The later is not what being open-minded means. Only crackpots use the term in that sense and I don't tend to define terms with crackpots in mind.

Pete' date=' what's your idea of an 'open minded' physicist.

[/quote']

No. Its not a loaded question. However it did come to mind when someone suggested that my posts might be edited to delete ULS I post if I cease to stop talking about my opinion on the definition of mass. I was curious how someone could demand such a thing from me and still consider themselves to be open-minded. Mind you, the person who said that never suggested that I make a case for my opinion. I guess he assumed that he heard all possible arguements and thus I must be one of those people who have poor arguements.

 

Not good enough ...
I'm curious was to why you think it needs to be defined. Have you never heard or used this term before?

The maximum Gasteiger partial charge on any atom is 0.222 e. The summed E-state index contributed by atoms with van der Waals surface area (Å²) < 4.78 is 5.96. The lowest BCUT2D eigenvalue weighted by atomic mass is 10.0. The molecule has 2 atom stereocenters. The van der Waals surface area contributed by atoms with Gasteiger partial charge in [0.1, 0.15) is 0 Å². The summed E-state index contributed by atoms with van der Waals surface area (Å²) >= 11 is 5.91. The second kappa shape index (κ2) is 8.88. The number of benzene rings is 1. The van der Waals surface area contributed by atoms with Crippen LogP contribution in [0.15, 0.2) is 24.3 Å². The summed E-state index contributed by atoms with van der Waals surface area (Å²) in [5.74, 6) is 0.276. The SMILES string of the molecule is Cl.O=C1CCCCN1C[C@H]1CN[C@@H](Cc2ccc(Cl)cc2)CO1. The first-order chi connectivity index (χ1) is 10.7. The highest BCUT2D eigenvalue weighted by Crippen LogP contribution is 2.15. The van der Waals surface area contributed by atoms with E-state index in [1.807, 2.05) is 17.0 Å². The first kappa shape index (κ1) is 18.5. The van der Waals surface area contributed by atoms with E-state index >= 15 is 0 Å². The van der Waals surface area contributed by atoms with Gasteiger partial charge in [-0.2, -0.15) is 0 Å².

One merely uses common sense when answering this question. One does not need a dictionary to have a conversation in most cases and I believe that this is one of those cases where none is needed. I E-mailed two physicists friends of mine and each of them knew exactly what one means when speaking of being open minded. Many books refers to the idea that scientists should be open minded and I don't recall one of them needing to define it. And Aristotle's comment does not contradict what one normally considers to be open minded.

Edited by Pete
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I'm curious was to why you think it needs to be defined. Have you never heard or used this term before?

 

Because without the definition, your question would be ambiguous. Don't worry about it now, though, as we already agreed upon a definition. If it is not the definition you wanted, you lost your chance.

 

pioneer, do you type in one language, use a translator to convert to another language, and then have *that* translated into English?

 

I think an adequate explanation of pioneer's unique posts can be found here:

http://www.scienceforums.net/forum/showthread.php?p=353426#post353426

 

Pioneer, if you want, I'm sure the mods could put your old nickname (mercury man) in the parenthesis after your posts where it currently says (molecule).

Edited by Mr Skeptic
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Because without the definition, your question would be ambiguous.